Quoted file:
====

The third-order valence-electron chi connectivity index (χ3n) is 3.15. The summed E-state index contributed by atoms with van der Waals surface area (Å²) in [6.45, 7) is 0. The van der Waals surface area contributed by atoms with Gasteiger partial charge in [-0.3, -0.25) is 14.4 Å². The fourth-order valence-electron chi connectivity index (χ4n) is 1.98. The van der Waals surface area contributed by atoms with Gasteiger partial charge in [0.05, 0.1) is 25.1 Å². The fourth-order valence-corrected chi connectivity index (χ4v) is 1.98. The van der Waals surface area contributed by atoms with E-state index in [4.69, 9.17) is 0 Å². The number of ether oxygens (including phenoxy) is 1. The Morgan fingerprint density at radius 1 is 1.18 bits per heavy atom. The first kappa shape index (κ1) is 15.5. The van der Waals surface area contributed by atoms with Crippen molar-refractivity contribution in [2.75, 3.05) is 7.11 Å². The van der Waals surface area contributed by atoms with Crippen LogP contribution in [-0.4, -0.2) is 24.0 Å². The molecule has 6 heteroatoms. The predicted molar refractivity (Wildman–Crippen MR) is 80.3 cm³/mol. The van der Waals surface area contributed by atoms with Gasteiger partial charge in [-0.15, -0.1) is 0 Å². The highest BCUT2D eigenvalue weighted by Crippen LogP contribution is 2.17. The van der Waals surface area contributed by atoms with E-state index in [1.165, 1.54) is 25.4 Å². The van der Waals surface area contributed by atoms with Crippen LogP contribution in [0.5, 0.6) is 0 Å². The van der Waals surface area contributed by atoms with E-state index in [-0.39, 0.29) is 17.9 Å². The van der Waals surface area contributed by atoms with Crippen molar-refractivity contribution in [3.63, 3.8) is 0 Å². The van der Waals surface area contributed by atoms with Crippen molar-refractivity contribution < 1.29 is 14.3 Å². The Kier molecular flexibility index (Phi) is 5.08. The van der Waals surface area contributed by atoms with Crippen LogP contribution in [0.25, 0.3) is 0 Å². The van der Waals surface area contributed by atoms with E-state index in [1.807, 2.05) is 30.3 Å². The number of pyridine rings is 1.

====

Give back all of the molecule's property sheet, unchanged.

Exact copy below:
The third-order valence-electron chi connectivity index (χ3n) is 3.15. The summed E-state index contributed by atoms with van der Waals surface area (Å²) in [6.45, 7) is 0. The van der Waals surface area contributed by atoms with Gasteiger partial charge in [-0.3, -0.25) is 14.4 Å². The fourth-order valence-electron chi connectivity index (χ4n) is 1.98. The van der Waals surface area contributed by atoms with Gasteiger partial charge in [0.05, 0.1) is 25.1 Å². The fourth-order valence-corrected chi connectivity index (χ4v) is 1.98. The van der Waals surface area contributed by atoms with E-state index in [4.69, 9.17) is 0 Å². The number of ether oxygens (including phenoxy) is 1. The Morgan fingerprint density at radius 1 is 1.18 bits per heavy atom. The first kappa shape index (κ1) is 15.5. The van der Waals surface area contributed by atoms with Crippen molar-refractivity contribution in [2.75, 3.05) is 7.11 Å². The van der Waals surface area contributed by atoms with Crippen LogP contribution in [-0.4, -0.2) is 24.0 Å². The molecule has 6 heteroatoms. The predicted molar refractivity (Wildman–Crippen MR) is 80.3 cm³/mol. The van der Waals surface area contributed by atoms with Gasteiger partial charge in [-0.15, -0.1) is 0 Å². The highest BCUT2D eigenvalue weighted by Crippen LogP contribution is 2.17. The van der Waals surface area contributed by atoms with E-state index in [1.165, 1.54) is 25.4 Å². The van der Waals surface area contributed by atoms with Crippen LogP contribution in [0.5, 0.6) is 0 Å². The van der Waals surface area contributed by atoms with E-state index in [-0.39, 0.29) is 17.9 Å². The van der Waals surface area contributed by atoms with Crippen molar-refractivity contribution in [3.63, 3.8) is 0 Å². The van der Waals surface area contributed by atoms with Crippen molar-refractivity contribution < 1.29 is 14.3 Å². The Kier molecular flexibility index (Phi) is 5.08. The van der Waals surface area contributed by atoms with Crippen LogP contribution in [0.25, 0.3) is 0 Å². The van der Waals surface area contributed by atoms with E-state index in [1.807, 2.05) is 30.3 Å². The number of pyridine rings is 1.